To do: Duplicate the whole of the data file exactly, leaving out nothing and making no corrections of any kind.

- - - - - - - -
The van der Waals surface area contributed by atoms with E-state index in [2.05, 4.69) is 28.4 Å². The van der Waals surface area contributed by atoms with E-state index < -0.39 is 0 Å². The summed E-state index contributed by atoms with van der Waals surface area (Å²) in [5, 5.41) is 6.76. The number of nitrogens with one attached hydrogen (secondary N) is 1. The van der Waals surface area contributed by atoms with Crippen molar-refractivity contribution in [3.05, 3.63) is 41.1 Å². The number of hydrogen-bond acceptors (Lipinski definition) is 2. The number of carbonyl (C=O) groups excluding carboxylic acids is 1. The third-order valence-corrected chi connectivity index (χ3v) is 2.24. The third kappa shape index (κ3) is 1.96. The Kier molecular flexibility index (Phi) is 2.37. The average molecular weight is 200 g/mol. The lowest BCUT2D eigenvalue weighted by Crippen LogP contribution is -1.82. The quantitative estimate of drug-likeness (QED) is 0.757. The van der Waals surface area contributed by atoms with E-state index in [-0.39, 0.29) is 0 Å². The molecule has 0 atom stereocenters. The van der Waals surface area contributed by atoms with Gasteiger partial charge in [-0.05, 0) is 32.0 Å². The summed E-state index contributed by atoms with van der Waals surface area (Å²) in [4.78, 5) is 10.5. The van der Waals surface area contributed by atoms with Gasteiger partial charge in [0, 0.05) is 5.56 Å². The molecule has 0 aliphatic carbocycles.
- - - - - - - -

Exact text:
The van der Waals surface area contributed by atoms with E-state index in [2.05, 4.69) is 28.4 Å². The van der Waals surface area contributed by atoms with E-state index < -0.39 is 0 Å². The summed E-state index contributed by atoms with van der Waals surface area (Å²) in [5, 5.41) is 6.76. The number of nitrogens with one attached hydrogen (secondary N) is 1. The van der Waals surface area contributed by atoms with Crippen molar-refractivity contribution in [3.05, 3.63) is 41.1 Å². The number of hydrogen-bond acceptors (Lipinski definition) is 2. The number of carbonyl (C=O) groups excluding carboxylic acids is 1. The third-order valence-corrected chi connectivity index (χ3v) is 2.24. The third kappa shape index (κ3) is 1.96. The Kier molecular flexibility index (Phi) is 2.37. The average molecular weight is 200 g/mol. The lowest BCUT2D eigenvalue weighted by Crippen LogP contribution is -1.82. The quantitative estimate of drug-likeness (QED) is 0.757. The van der Waals surface area contributed by atoms with E-state index in [-0.39, 0.29) is 0 Å². The molecule has 0 atom stereocenters. The van der Waals surface area contributed by atoms with Gasteiger partial charge in [-0.05, 0) is 32.0 Å². The summed E-state index contributed by atoms with van der Waals surface area (Å²) in [4.78, 5) is 10.5. The van der Waals surface area contributed by atoms with Gasteiger partial charge in [0, 0.05) is 5.56 Å². The molecule has 0 aliphatic carbocycles.